Many bad things happened in 2020, and I will never forget the trauma of living through it all. I’ve been reflecting on a lot of things that happened this past year as the Covid-19 pandemic just had its first–and hopefully only–birthday.
I couldn’t help but notice that my mothering has changed a great deal. However, most of those are positive changes, surprisingly. I’ve had a few new patterns emerge in myself, and I’m really thankful for those good things amidst all of the ugliness and chaos around us.
I Slowed Down
I stay home with two preschoolers and have started homeschooling my oldest, so I don’t exactly have a slow-paced life. However, now that I’m not doing Bible studies in person, teaching ESL classes in person, or trying to make it to a library across town for story time at least once a week, I’m seeing the benefit of slowing down and doing things on my family’s schedule.
We are still going on adventures, but since most of our outings include only us, we can take our time getting out the door. My girls have both grown in personal responsibility since I’m not doing things for them as much when we leave the house. Watching their confidence grow as they learn to do their own socks, shoes, coats, car seat buckles, etc. has been wonderful.
I didn’t realize how much I was doing for my kids that they can do for themselves due to my perpetual tardiness. They have also begun helping me cook and clean because I can take my time on those tasks.
They’ve really blossomed as I’ve slowed down, and I’m so happy about that.
I Try to Be More Fun
I realize that my girls have lost a lot over these past twelve months, so I’ve tried to make our home more fun for them. In other words, we do messy activities more often now. I can quickly lay down a towel and set up some water play in our kitchen, do an early bath with toys and soap paints, or get out almost every color of acrylic paint we own and see what their little creative brains imagine.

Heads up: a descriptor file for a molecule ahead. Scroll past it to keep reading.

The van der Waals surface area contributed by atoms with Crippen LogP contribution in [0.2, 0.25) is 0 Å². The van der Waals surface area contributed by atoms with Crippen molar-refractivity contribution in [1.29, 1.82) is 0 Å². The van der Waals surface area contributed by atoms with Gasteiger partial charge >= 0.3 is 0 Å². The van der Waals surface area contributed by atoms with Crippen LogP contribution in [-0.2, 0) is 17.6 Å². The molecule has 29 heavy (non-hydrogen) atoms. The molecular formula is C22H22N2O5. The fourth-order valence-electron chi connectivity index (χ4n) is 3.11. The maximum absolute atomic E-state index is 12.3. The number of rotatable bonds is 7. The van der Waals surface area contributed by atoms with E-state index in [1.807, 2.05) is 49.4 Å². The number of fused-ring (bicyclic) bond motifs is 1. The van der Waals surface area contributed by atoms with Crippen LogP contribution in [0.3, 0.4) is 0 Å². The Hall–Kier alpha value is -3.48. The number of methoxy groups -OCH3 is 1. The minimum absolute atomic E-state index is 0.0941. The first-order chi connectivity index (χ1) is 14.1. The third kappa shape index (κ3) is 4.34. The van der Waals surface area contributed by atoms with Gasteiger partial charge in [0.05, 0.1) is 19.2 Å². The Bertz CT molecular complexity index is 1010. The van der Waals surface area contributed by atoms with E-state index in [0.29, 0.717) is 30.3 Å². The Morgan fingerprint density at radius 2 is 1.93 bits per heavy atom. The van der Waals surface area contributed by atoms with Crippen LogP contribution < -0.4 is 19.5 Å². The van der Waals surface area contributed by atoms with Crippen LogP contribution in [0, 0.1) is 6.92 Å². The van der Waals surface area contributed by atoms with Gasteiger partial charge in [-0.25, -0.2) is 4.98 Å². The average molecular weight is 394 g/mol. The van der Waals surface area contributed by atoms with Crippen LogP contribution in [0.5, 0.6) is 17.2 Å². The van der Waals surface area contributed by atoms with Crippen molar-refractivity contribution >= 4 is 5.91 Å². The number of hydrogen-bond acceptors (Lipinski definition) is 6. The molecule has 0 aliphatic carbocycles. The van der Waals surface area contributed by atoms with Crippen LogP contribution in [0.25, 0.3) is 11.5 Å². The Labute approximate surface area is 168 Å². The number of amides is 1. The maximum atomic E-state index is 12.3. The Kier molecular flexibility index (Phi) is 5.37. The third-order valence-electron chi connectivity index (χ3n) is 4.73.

I’ve always done planned activities with my kids, but now unplanned activities happen frequently, which is so exciting for them. We also spend more time outside since we’re on our own schedule. Picnic lunch? Sure! Bug hunting that will necessitate a bath? Absolutely! We don’t have anywhere to be anyway.
I Enjoy the Little Things
Having so much taken away from us so quickly was definitely challenging. As a way to cope with that, I think many of us decided to start enjoying the simple things in our lives. Being forced to be home more has shown me how much joy there is to be found in the monotony of my daily life.
I am very likely to just watch my girls play together now. I can’t help but notice their huge imaginations and deep love for each other. I’ve rediscovered how much fun it is to do jigsaw puzzles and discovered the joy of well-narrated audiobooks. I’ve taken more time to listen to the wonderful sounds of the outdoors while pushing a little one on a swing.
All in all, this time has shown me how much I have to be thankful for and how happy my life makes me. I know my happiness has an effect on my kids, and I’m glad that this crazy year has somehow made me a happier mom.
I Take Better Care of Myself
I went to a doctor’s appointment a few months into the pandemic. She gave me some ideas on how to best take care of myself in the high-stress situation that is pandemic-parenting.
Thanks to her advice, I’ve built routines into our days that are primarily for me and my mental well-being such as:
- I drink great coffee most mornings,
- let my kids watch T.V. over breakfast so I can spend time in the Bible uninterrupted,
- and try to take a midday rest before starting dinner.
I’ve also been reading more, even if it is just a few minutes of an audiobook while I wash dishes. I’ve spent almost every gift card I’ve gotten over the past year on skincare items. My husband graciously gives me at least one morning to sleep in on the weekends. And about once a month, I take a morning to myself to browse a library alone or go read in the parking lot of my church.
I Help Others
The one thing I want my kids to learn from this year is how important it is for us to all care for our neighbors. I don’t like making sacrifices for a sickness that is statistically unlikely to have a big impact on my immediate family. I don’t like distancing from our church friends or skipping holiday gatherings.
However, I do know that sacrificing some of our comforts for the well-being of those around us will never be the wrong choice.
I hope my girls grow up remembering that weird year we wore masks everywhere and couldn’t visit people as the time they learned what it looks like to live out the love of Jesus that we read about in our Bible each day. If they grow up to be more considerate and loving because of 2020, then just maybe I won’t shudder at the mention of 2020 in the future.
How about you? How has the pandemic changed your parenting? I’d love to hear in the comment section below!